Mahathir to appoint adviser to recover 1MDB funds: Sources

The 1 Malaysia Development Berhad (1MDB) logo is seen on a billboard at the funds flagship Tun Razak Exchange under-development site in Kuala Lumpur on July 3, 2015. PHOTO: AFP

KUALA LUMPUR (REUTERS) - Malaysia's newly-elected Prime Minister Mahathir Mohamad plans to appoint a finance ministry adviser who will oversee efforts to recover billions of dollars allegedly stolen from state fund 1Malaysia Development Berhad (1MDB), two sources told Reuters.

The adviser would be appointed to "restart the 1MDB probe and bring back the money", said one of the sources, who worked closely with Mahathir's campaign team. The second source, a lawmaker, said the announcement could come as soon as Saturday (May 12) when Mahathir is expected to name members of his new Cabinet.

The sources declined to be identified as the talks are private.

At least six countries, including the United States and Singapore, are investigating the alleged misappropriation of over US$4.5 billion from 1MDB, founded by former premier Najib Razak.

Najib's coalition was defeated by Mahathir's opposition alliance in a stunning election upset on Wednesday.

The US Department of Justice has launched a criminal probe and filed civil lawsuits seeking to recover about US$1.7 billion in assets said to have been bought with stolen 1MDB funds.

Malaysia will reach out to US authorities investigating the case, the lawmaker said.

"You can be reassured that we will go after 1MDB," the lawmaker said.

The scandal has dogged Najib since 2015 after reports that about US$700 million in misappropriated 1MDB funds flowed into his personal account.

Najib has denied wrongdoing and Malaysia's attorney-general has cleared him of any offence, saying the funds were a legitimate donation from the Saudi royal family.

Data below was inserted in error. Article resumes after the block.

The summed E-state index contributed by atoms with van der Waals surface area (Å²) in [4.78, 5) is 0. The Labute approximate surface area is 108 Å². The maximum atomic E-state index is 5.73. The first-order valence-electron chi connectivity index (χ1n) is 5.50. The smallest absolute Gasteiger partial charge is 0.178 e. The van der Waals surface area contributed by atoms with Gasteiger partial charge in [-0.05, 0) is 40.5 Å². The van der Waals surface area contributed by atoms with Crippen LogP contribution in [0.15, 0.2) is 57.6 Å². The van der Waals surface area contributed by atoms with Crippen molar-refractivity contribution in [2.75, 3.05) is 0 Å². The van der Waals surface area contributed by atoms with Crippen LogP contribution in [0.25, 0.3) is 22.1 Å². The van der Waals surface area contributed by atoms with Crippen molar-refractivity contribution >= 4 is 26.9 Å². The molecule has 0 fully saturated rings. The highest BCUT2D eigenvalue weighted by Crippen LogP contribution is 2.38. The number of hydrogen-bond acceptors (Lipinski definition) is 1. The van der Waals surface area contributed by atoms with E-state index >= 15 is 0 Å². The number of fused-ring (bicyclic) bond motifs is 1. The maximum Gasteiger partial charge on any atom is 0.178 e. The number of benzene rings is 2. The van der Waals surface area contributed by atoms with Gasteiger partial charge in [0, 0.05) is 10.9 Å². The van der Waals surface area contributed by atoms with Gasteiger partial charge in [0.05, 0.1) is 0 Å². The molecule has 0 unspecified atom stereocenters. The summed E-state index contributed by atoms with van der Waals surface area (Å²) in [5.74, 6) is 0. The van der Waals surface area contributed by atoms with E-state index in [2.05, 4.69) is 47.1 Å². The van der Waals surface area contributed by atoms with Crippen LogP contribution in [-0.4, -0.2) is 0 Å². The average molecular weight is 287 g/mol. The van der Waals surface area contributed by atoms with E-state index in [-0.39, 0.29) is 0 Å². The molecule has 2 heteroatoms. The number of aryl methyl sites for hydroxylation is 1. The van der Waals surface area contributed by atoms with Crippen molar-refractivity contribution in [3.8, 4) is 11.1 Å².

Mahathir had vowed to investigate the scandal if elected and bring missing funds back to Malaysia. On Thursday, he said that if Najib had done anything wrong he would "face the consequences".

Malaysian markets were closed on Thursday and Friday for public holidays announced by Mahathir after the election, but overseas investors were nervous about Najib's ouster after a decade in office and the ringgit lost 4 per cent in offshore trading before stabilising on Friday.

The lawmaker said a key reason for declaring the public holidays was so that Mahathir could announce key ministerial positions and name the new adviser before trading started on Monday in an effort to reassure global investors that his government was off to a solid start.

Mahathir is expected to name cabinet members to head 10 key ministries, including finance, foreign affairs, defence and home affairs, on Saturday.

"We need to show to the world that we are hitting the ground running," the lawmaker said.

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